Taciturn, working-class patriarch Eyüp (Yavuz Bingol) acquiesces when his politician boss Servet (Ercan Kesal) runs over and kills a stranger on a country road and asks his employee to serve time in jail on his behalf. While Eyüp is in jail, his wife Hacer (Hatice Aslan) and teenage son Ismail (Rifat Sungar), who live in a suburban flat by a menacing sea, manage to turn a difficult family set-up into a situation that borders on the furthest reaches of dysfunction. Both Ismail and Hacer find themselves in the pay of Servet – to the extent that when Eyüp returns from jail a few months later, the natural order of their household is broken forever. There’s a hint of a return to sad normality later on, but only at the expense of a horrible pact that leaves a sour taste in the mouth regarding the extent of human venality.
Ceylan is a director who can find the blackest of humour in the darkest of corners and, we now know, can pinpoint the subtlest of gestures in the most melodramatic of stories. The interesting thing about this experiment is that on the surface Ceylan’s fifth feature, which won Best Director at Cannes, is his most mainstream yet. However, in telling a wild, tragic story that hinges on man’s constant ability to find a weaker fellow to prey on, he relies on less obvious tools than most filmmakers would: silence, close-ups, the subtle manipulation of colours, clever sound design and breathtaking composition. While favouring reality over fantasy, he still manages to lend his film, which is blessed with a crisp, autumnal palette of greens and yellows and browns, a vivid sense of the universal and the theatrical by setting it largely in one bold location – a simple apartment at the top of a concrete block – over which we intermittently hear thunder crack and see lightning flicker.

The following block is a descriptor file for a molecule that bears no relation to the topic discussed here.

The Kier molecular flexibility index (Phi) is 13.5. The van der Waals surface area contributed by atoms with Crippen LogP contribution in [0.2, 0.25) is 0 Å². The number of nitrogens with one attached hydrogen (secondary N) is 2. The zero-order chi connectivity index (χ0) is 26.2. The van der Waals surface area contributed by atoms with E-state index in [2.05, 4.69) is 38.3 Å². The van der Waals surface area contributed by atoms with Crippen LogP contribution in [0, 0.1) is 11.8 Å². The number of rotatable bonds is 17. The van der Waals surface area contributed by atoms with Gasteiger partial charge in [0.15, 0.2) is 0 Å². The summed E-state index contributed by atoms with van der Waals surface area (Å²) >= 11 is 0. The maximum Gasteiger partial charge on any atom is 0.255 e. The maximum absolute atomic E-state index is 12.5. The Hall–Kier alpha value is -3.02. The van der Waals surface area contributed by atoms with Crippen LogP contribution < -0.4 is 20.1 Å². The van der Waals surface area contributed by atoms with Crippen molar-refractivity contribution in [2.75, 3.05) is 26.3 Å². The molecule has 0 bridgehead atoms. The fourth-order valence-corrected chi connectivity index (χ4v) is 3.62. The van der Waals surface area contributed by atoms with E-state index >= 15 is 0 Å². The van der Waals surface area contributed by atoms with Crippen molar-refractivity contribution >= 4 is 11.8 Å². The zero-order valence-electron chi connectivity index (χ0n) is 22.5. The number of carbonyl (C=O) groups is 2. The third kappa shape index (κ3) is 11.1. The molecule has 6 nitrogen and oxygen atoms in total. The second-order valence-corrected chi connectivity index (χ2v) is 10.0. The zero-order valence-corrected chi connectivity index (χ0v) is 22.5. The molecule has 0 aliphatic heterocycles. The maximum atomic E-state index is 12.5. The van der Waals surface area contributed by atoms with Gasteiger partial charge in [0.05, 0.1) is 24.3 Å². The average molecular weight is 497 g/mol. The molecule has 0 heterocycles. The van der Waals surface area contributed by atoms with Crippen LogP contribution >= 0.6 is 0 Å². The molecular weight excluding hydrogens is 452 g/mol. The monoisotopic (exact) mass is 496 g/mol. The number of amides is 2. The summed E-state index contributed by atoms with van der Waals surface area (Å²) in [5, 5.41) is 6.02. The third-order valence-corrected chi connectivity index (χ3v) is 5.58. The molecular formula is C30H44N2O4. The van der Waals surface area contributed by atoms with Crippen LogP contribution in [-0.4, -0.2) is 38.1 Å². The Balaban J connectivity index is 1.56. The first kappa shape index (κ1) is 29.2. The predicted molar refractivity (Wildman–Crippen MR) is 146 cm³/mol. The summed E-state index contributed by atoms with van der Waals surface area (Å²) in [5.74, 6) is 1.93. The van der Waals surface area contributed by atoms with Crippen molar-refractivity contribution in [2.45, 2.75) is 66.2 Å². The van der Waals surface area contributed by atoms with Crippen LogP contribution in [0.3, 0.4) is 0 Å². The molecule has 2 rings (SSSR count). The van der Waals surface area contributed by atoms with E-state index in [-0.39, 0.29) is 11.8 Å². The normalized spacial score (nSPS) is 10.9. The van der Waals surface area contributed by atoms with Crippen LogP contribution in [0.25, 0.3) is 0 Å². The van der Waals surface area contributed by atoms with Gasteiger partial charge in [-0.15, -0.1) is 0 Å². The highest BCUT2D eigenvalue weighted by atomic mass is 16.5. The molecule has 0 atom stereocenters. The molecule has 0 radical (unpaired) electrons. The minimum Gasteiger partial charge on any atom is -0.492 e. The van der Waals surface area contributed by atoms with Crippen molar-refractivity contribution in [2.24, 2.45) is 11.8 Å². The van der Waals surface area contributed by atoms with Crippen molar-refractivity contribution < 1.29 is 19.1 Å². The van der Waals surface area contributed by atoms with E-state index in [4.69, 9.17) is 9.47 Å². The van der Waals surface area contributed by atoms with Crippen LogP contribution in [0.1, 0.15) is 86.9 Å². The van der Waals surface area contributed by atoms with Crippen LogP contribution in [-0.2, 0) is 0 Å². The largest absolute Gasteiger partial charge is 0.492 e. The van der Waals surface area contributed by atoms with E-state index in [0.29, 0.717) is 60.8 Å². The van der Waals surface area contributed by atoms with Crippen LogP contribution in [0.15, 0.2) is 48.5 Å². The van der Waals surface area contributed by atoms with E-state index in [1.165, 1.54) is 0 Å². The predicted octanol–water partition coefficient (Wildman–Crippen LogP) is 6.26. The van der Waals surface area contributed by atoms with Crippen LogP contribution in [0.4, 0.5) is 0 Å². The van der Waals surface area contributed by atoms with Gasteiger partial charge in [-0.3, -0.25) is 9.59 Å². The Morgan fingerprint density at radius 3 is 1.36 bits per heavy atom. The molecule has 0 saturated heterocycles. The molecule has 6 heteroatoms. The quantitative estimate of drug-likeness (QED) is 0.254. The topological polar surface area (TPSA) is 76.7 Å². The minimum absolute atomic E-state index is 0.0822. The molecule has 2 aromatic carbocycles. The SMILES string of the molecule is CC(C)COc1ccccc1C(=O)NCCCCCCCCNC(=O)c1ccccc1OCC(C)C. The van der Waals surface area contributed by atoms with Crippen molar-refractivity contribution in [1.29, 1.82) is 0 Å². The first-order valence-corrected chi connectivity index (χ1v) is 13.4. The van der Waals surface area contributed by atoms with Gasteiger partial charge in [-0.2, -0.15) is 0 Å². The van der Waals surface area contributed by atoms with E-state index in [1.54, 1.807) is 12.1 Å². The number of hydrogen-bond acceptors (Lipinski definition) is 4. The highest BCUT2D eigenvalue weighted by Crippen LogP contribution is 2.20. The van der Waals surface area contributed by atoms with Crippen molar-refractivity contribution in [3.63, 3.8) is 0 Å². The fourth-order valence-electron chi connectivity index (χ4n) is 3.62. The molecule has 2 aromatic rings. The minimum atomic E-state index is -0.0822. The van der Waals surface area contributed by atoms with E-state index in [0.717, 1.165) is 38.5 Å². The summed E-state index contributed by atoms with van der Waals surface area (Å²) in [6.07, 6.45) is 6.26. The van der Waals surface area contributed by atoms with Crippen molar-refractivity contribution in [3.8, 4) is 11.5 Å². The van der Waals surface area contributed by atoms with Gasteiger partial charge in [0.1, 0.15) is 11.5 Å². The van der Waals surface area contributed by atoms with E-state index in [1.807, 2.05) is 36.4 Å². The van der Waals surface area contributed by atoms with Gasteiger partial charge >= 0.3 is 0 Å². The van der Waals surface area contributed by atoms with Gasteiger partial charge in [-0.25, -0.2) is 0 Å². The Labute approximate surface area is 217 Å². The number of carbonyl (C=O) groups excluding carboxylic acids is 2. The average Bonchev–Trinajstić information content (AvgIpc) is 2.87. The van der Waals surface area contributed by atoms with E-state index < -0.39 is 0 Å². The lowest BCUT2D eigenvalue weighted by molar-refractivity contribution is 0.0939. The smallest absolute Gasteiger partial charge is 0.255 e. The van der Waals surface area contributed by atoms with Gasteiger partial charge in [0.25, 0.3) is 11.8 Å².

As with Ceylan’s other films, this is cinema that requires patience and attention, but the rewards are many. It’s not entirely successful. There are moments when the demands of the plot rub up against Ceylan’s more ascetic instincts, and there are longueurs that frustrate. But this is a fascinating transitional film from an intriguing director at the top of his game.